The Southern Company is spreading the costs of Mississippi Power’s Kemper Project “clean coal” power plant to at least one of its other subsidiaries, says a onetime member of the Alabama Public Service Commission.
Former PSC Commissioner Terry Dunn told Watchdog that a 5 percent rate increase for Alabama Power customers that went into effect on Jan. 1, 2014 was probably designed to help raise cash for Kemper.
Dunn, who was defeated in a runoff in 2014 by former Greene County Commissioner Chip Beeker, said he couldn’t get a solid reason from Alabama Power executives on why they needed a $248 million increase. He said there was no tangible asset such as a new power plant or grid upgrades that was part of the justification for the rate hike.
Snyder told Mississippi Watchdog that the “increased cost of doing business and environmental mandates” was the reason for what is now a 3 percent increase. In January, the company lowered its rates by 2 percentage points because of what company spokesman Michael Sznajderman called “fuel cost adjustments,” related to the falling price of natural gas and coal.
Alabama Power’s rate increase in 2014 was the first one since 2011.
“I’ll be damned if Alabama ratepayers are going to foot the bill for the construction overruns at Kemper plant in Mississippi just to make sure Southern Company’s bottom line looks good to shareholders,” Dunn said. “My job is to make sure Alabama ratepayers are treated fairly.” Southern is the parent company of both Mississippi Power and Alabama Power.
The Alabama PSC did not respond to a request for comment about Dunn’s allegation.
According to Dunn, who was defeated in his 2014 re-election bid and is seeking to return to the PSC this year, Alabama Power officials said about $75 million of the rate increase would be aimed at environmental compliance costs.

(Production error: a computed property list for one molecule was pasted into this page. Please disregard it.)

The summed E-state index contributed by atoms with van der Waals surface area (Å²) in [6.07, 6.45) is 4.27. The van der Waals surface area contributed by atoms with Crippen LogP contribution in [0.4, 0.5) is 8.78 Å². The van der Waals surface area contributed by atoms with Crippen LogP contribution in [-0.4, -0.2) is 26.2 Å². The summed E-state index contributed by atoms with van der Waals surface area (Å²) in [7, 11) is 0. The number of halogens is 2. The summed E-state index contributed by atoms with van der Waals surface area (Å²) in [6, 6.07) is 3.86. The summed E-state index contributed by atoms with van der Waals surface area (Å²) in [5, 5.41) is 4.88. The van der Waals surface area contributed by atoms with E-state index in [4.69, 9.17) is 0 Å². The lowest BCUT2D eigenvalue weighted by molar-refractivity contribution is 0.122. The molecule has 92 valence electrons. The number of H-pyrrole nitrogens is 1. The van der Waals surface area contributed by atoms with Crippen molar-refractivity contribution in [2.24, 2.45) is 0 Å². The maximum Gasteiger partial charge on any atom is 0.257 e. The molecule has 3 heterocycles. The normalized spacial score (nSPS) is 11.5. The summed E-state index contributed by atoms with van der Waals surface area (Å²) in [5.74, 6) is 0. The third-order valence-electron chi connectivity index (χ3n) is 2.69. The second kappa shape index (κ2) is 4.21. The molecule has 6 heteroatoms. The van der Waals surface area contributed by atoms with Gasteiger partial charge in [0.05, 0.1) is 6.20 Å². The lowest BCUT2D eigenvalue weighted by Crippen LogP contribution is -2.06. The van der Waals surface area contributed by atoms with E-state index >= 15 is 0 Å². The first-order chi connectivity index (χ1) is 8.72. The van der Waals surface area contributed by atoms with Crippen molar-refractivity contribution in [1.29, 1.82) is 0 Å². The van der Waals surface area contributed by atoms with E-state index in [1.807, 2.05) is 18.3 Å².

“When I came into office in 2010, the first questions I asked them was how were they were on environmental regulations, and they said they were way out in front,” Dunn said. “They’d already spent $3.1 billion that the ratepayers had paid.”
Mississippi Power is set to have to pay back more than $234 million in IRS Phase II investment tax credits if the gasifier, which converts lignite coal into a natural gas-like substance to be burned in the facility’s turbines, and its associated carbon capture system aren’t fully operational by April 19.
Mississippi Power spokesman Jeff Shepard told Mississippi Watchdog that the company will not meet the deadline.
“We have received estimates from onsite personnel about our progress in putting Kemper in service,” Shepard said. “During these discussions, we now know Kemper will have an ‘in service’ date of past April 19.”
He blamed “ongoing start-up, commissioning and operational readiness activities such as rework and increased labor support.”
Shepard also said the company will have to put the tax credits on its balance sheet as a liability in the third quarter of this year.
Besides an Alabama rate increase, another way the company might recover some of that money is via federal grants. Republican Sen. Thad Cochran said in a news release in December that up to $160 million in clean coal money could be given to Mississippi Power for Kemper.
The total cost of the plant is up to $6.49 billion. The company said in its last 8-K statement filed with the U.S. Securities and Exchange Commission that it’s re-evaluating the startup schedule for Kemper after “challenges” required repair and modification to the refractory linings in the gasifier.
The company says it won’t seek, in the form of further rate increases, to collect all costs in excess of the $2.88 billion cap, part of an agreement reached with the PSC designed to limit further rate increases on the utility’s 187,000 customers in south Mississippi.
This story was changed to reflect the amount Alabama Power spent on environmental compliance and the name of Alabama Power spokesman Michael Sznajderman